Development and Analysis of Polymer-Based Self-Healing Composite Embedded with Silica (SiO2) Hollow Glass Fibers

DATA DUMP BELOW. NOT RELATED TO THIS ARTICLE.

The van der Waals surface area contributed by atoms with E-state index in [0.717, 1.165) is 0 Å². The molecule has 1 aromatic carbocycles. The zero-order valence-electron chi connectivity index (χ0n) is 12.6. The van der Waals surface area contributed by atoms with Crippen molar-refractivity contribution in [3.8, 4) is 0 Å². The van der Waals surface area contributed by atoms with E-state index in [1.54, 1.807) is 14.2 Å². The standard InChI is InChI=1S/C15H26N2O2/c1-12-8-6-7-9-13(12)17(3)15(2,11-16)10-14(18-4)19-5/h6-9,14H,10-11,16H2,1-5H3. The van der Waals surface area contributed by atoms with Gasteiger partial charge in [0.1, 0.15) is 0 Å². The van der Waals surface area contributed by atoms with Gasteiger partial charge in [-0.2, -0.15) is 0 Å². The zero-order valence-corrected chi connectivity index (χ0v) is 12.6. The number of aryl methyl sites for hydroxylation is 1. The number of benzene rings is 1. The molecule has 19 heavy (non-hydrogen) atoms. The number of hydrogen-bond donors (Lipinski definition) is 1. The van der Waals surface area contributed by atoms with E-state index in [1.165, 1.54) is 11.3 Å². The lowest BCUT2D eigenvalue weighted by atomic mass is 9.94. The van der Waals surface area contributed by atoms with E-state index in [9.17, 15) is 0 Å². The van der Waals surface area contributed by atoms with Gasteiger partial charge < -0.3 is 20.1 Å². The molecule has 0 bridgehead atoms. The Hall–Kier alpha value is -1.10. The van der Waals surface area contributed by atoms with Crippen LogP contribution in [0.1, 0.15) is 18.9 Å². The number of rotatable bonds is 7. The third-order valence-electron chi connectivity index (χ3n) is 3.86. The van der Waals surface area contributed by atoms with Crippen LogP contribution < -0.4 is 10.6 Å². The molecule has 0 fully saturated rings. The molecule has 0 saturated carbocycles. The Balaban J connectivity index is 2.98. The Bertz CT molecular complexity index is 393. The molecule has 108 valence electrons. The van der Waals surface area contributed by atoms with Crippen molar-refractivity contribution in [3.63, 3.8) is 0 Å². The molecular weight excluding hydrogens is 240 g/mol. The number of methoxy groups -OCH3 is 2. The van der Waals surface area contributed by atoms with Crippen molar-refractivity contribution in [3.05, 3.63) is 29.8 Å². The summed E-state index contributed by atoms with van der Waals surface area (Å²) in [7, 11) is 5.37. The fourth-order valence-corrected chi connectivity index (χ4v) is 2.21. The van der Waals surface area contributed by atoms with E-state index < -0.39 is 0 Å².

Over the past decade, the definition of self-healing to repair and restore mechanical properties is being popularized for engineering applications. The investigation of self-healing composite materials is inspired by biological or natural systems in which damage prompts the healing process. The present study focuses on the development of E-glass fiber reinforced self-healing composite materials and the investigation of self-healing efficiency using silica (SiO2) based hollow glass fibers (HGFs). The finite element methodology (FEM) based structural model is also developed to study analytical aspects of developed composite material. It identifies the stress distributions which are used to estimate the crack propagation inside the composite material. FEM results are also utilized to predict the damaged loads for triggering the self-healing mechanism by bursting out the HGFs. FEM results revealed that crack propagates from the point of loading and damages the silica (SiO2) based hollow fibers. The experimental investigation includes the fabrication of composites with E-glass as a reinforcement, HGFs as a healing agent carrier, and epoxy resin as a matrix binder. Virgin, damaged, and healed specimens are tested under Impact and Flexure loading to evaluate the restoration of mechanical properties in terms of healing efficiency. Experimental results revealed that restoration of mechanical properties with a percentage increase of 58% in impact strength and a percentage increase of 36% in flexural strength is observed when compared with virgin composite. A major advantage of this study is the fact that the healing is found to be localized which further allows multiple healing of the composite material in the presence of several cracks at a different location.